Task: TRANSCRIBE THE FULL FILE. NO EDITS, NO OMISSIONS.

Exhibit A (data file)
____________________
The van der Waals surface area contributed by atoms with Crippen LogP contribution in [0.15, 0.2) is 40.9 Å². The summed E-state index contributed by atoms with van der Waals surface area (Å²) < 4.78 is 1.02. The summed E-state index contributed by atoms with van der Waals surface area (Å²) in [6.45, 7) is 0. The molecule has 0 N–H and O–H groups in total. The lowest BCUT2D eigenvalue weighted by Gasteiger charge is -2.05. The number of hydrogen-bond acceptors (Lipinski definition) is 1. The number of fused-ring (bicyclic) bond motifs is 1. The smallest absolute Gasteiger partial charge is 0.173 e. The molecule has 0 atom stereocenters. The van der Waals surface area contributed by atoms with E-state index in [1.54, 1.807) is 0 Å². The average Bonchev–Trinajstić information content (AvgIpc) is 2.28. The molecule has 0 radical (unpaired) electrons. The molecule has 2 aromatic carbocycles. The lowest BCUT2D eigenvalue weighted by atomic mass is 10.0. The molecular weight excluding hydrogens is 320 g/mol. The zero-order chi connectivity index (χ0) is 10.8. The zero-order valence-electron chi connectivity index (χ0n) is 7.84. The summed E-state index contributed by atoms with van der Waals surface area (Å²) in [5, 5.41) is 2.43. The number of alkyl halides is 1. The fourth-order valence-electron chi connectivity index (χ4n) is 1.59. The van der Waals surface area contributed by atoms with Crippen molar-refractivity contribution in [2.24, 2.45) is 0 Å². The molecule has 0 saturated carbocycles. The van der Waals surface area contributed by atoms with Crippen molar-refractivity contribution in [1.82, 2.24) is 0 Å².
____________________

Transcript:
The van der Waals surface area contributed by atoms with Crippen LogP contribution in [0.15, 0.2) is 40.9 Å². The summed E-state index contributed by atoms with van der Waals surface area (Å²) < 4.78 is 1.02. The summed E-state index contributed by atoms with van der Waals surface area (Å²) in [6.45, 7) is 0. The molecule has 0 N–H and O–H groups in total. The lowest BCUT2D eigenvalue weighted by Gasteiger charge is -2.05. The number of hydrogen-bond acceptors (Lipinski definition) is 1. The number of fused-ring (bicyclic) bond motifs is 1. The smallest absolute Gasteiger partial charge is 0.173 e. The molecule has 0 atom stereocenters. The van der Waals surface area contributed by atoms with E-state index in [1.54, 1.807) is 0 Å². The average Bonchev–Trinajstić information content (AvgIpc) is 2.28. The molecule has 0 radical (unpaired) electrons. The molecule has 2 aromatic carbocycles. The lowest BCUT2D eigenvalue weighted by atomic mass is 10.0. The molecular weight excluding hydrogens is 320 g/mol. The zero-order chi connectivity index (χ0) is 10.8. The zero-order valence-electron chi connectivity index (χ0n) is 7.84. The summed E-state index contributed by atoms with van der Waals surface area (Å²) in [5, 5.41) is 2.43. The number of alkyl halides is 1. The fourth-order valence-electron chi connectivity index (χ4n) is 1.59. The van der Waals surface area contributed by atoms with Crippen molar-refractivity contribution in [2.24, 2.45) is 0 Å². The molecule has 0 saturated carbocycles. The van der Waals surface area contributed by atoms with Crippen molar-refractivity contribution in [1.82, 2.24) is 0 Å².